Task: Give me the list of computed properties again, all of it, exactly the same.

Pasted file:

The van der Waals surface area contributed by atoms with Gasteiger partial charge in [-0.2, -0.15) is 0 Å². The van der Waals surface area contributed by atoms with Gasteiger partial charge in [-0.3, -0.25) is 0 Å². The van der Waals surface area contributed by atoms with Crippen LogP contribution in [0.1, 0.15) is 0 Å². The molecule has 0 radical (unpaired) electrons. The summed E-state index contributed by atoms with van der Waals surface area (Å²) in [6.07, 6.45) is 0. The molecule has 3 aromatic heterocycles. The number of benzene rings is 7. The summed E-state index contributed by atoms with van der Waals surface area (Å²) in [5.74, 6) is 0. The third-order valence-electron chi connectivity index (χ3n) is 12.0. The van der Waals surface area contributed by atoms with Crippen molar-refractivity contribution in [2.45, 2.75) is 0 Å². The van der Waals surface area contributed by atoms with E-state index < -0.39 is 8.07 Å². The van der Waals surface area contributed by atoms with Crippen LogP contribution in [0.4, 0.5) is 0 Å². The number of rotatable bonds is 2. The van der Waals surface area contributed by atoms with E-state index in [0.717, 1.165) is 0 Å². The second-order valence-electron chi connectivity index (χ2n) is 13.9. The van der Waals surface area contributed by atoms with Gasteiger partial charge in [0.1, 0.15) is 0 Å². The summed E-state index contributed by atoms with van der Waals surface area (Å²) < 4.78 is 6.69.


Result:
The van der Waals surface area contributed by atoms with Gasteiger partial charge in [-0.2, -0.15) is 0 Å². The van der Waals surface area contributed by atoms with Gasteiger partial charge in [-0.3, -0.25) is 0 Å². The van der Waals surface area contributed by atoms with Crippen LogP contribution in [0.1, 0.15) is 0 Å². The molecule has 0 radical (unpaired) electrons. The summed E-state index contributed by atoms with van der Waals surface area (Å²) in [6.07, 6.45) is 0. The molecule has 3 aromatic heterocycles. The number of benzene rings is 7. The summed E-state index contributed by atoms with van der Waals surface area (Å²) in [5.74, 6) is 0. The third-order valence-electron chi connectivity index (χ3n) is 12.0. The van der Waals surface area contributed by atoms with Crippen molar-refractivity contribution in [2.45, 2.75) is 0 Å². The van der Waals surface area contributed by atoms with E-state index < -0.39 is 8.07 Å². The van der Waals surface area contributed by atoms with Crippen LogP contribution in [0.4, 0.5) is 0 Å². The number of rotatable bonds is 2. The van der Waals surface area contributed by atoms with E-state index in [0.717, 1.165) is 0 Å². The second-order valence-electron chi connectivity index (χ2n) is 13.9. The van der Waals surface area contributed by atoms with Gasteiger partial charge in [0.1, 0.15) is 0 Å². The summed E-state index contributed by atoms with van der Waals surface area (Å²) < 4.78 is 6.69.